Thyroid stimulating hormone (TSH), also known as thyrotropin, is produced by the pituitary gland in the brain and causes the thyroid to make thyroid hormone. When there is not enough thyroid hormone in the body, the pituitary makes more TSH, which tells the thyroid to make and release more thyroid hormone. Therefore, when patients have elevated TSH levels, it means they are hypothyroid and have an underactive thyroid.

Can I have thyroid disease if my thyroid function tests are normal?

It is possible to have thyroid problems despite having normal thyroid function tests. If blood test results show that the thyroid is functioning within normal ranges, patients with symptoms should talk to their doctors to rule out other problems of the thyroid including, autoimmune disorders, thyroid nodules, or thyroid cancer. Further work-up will likely involve checking for antibodies in the blood, ultrasound evaluation of the thyroid, and biopsy of any suspicious thyroid nodules.

Why are thyroid function tests not always reliable?

The TSH level is the best initial test for determining thyroid function. Other tests of thyroid function include free T4, and free T3. Each of these tests has a reference range of what’s considered to be “normal”, and these ranges are not the same at every testing center. Therefore, a lab value may be reported as normal at one facility, and abnormal at a different facility. Additionally, test results can be affected by stress, medications, or other medical illnesses that a patient has and results can vary when checked at different times or different labs.

Should I take medicine if I have borderline thyroid function test results?

When thyroid function tests are borderline, deciding to take thyroid medication can be a difficult decision. Most endocrine specialists recommend waiting at least three months to repeat a borderline abnormal test. However, if a patient is very symptomatic, he or she may be started on medication. The decision to start a medication is one made by both doctor and patient, after a thorough evaluation of the patient’s clinical picture and the risks and benefits of medical treatment.

What are the treatment for an underactive thyroid?

Hypothyroidism, or an underactive thyroid, is treated with thyroid medication. Levothyroxine (Synthroid, Levoxyl, Levothroid, etc), a synthetic thyroid hormone, is most commonly used. Levothyroxine is T4 which is the long-acting storage form of thyroid hormone. This medication replaces the hormone from your thyroid.

Can I drink alcohol while taking levothyroxine?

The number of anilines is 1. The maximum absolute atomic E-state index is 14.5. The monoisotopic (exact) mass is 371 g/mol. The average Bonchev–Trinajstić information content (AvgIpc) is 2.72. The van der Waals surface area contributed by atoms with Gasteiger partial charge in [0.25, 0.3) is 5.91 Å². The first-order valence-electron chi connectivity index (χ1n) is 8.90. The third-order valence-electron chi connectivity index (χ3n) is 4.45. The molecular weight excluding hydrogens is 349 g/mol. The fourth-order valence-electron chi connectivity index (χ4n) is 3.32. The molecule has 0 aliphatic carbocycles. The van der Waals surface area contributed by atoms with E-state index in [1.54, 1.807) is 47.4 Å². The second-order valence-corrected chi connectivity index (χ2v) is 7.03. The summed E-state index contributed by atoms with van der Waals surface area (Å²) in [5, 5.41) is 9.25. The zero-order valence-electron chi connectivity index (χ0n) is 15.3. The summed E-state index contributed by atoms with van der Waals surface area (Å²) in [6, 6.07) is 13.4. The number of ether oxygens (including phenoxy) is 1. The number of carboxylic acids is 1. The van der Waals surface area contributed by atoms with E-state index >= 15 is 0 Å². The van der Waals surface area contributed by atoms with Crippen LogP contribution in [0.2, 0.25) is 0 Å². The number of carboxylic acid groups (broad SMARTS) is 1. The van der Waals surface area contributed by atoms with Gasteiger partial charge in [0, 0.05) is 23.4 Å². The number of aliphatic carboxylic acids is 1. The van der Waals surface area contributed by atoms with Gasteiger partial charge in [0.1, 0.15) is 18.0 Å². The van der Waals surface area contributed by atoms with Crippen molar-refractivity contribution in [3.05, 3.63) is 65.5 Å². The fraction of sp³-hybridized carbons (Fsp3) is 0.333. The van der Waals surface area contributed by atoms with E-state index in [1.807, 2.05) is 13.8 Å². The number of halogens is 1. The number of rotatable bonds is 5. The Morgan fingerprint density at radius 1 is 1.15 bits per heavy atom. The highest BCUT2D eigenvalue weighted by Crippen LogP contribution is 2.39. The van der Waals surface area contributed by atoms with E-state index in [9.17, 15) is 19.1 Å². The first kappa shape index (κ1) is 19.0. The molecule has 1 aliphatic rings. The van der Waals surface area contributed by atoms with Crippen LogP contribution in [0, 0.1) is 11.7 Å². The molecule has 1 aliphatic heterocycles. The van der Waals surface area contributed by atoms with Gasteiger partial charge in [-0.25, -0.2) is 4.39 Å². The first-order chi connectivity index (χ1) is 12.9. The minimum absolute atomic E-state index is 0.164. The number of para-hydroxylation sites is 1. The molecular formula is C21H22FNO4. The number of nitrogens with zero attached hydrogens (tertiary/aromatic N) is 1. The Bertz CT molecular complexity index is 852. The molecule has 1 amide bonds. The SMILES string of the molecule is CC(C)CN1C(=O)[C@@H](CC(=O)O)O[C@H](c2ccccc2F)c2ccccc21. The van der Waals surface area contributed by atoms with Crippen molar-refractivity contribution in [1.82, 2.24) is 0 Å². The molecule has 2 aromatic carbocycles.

While various foods and medications affect the absorption of levothyroxine, alcohol has no significant interaction with this medication. Consuming alcohol on a regular basis could lead to liver disease and is not recommended. Because levothyroxine is broken down by the liver, it is possible that alcohol-induced liver dysfunction could change the metabolism of levothyroxine.

Should I take Cytomel if I have hypothyroidism?

Hypothyroidism, or an underactive thyroid, is treated with thyroid hormone medications that replace T4. In the body, T4 is converted to T3, which is the active form of thyroid hormone. Cytomel (Liothyronine) is a man-made hormone that replaces the body’s natural thyroid hormone (T3). Because of its rapid and less predictable absorption from the intestinal tract, it is generally not used as the primary medication to treat hypothyroidism. Cytomel is sometimes used in combination with levothyroxine. Cytomel can also be used to lessen symptom duration if you need to come off of your levothyroxine as part of your thyroid cancer surveillance or treatment.

What are natural treatments for hypothyroidism?

Alternative treatments for hypothyroidism include “natural” medication in the form of desiccated animal thyroid (Armour), usually obtained from pigs. Both T3 and T4 are contained in Armour. It also contains a chemical binder. This medication is available only by prescription and many physicians do not support its use for treating hypothyroidism.

What foods and medications can interact with thyroid medication?

There are numerous foods and medications that interact with levothyroxine. These foods and medications do not need to be avoided completely, but should not be ingested within 4 hours of taking levothyroxine. Some of these foods and medications include iron, calcium, multivitamins, soy, phenytoin, some estrogen products, and some cholesterol-lowering medications. These substances can alter the absorption of thyroid hormone. If you are taking these medications, please talk to your physician or pharmacists about possible interactions.

How can I find an experienced thyroid surgeon?